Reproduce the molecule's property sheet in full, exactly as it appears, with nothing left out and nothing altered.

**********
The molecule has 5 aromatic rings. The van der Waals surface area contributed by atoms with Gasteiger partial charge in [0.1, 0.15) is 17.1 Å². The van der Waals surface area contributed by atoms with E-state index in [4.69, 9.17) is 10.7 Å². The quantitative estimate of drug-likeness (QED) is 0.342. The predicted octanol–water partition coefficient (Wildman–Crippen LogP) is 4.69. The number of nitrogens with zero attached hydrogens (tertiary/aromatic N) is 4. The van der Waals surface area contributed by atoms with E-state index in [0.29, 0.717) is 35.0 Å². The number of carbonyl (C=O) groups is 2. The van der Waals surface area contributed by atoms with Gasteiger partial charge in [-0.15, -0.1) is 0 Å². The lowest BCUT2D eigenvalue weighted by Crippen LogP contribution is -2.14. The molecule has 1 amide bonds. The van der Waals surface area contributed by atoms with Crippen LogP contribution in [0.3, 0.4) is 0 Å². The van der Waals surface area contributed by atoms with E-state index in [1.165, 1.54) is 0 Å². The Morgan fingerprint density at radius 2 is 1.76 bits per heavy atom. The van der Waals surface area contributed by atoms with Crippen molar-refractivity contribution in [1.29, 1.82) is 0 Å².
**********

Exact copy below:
The molecule has 5 aromatic rings. The van der Waals surface area contributed by atoms with Gasteiger partial charge in [0.1, 0.15) is 17.1 Å². The van der Waals surface area contributed by atoms with E-state index in [4.69, 9.17) is 10.7 Å². The quantitative estimate of drug-likeness (QED) is 0.342. The predicted octanol–water partition coefficient (Wildman–Crippen LogP) is 4.69. The number of nitrogens with zero attached hydrogens (tertiary/aromatic N) is 4. The van der Waals surface area contributed by atoms with E-state index in [0.29, 0.717) is 35.0 Å². The number of carbonyl (C=O) groups is 2. The van der Waals surface area contributed by atoms with Gasteiger partial charge in [-0.15, -0.1) is 0 Å². The lowest BCUT2D eigenvalue weighted by Crippen LogP contribution is -2.14. The molecule has 1 amide bonds. The van der Waals surface area contributed by atoms with Crippen LogP contribution in [0.3, 0.4) is 0 Å². The van der Waals surface area contributed by atoms with E-state index in [1.165, 1.54) is 0 Å². The Morgan fingerprint density at radius 2 is 1.76 bits per heavy atom. The van der Waals surface area contributed by atoms with Crippen molar-refractivity contribution in [1.29, 1.82) is 0 Å².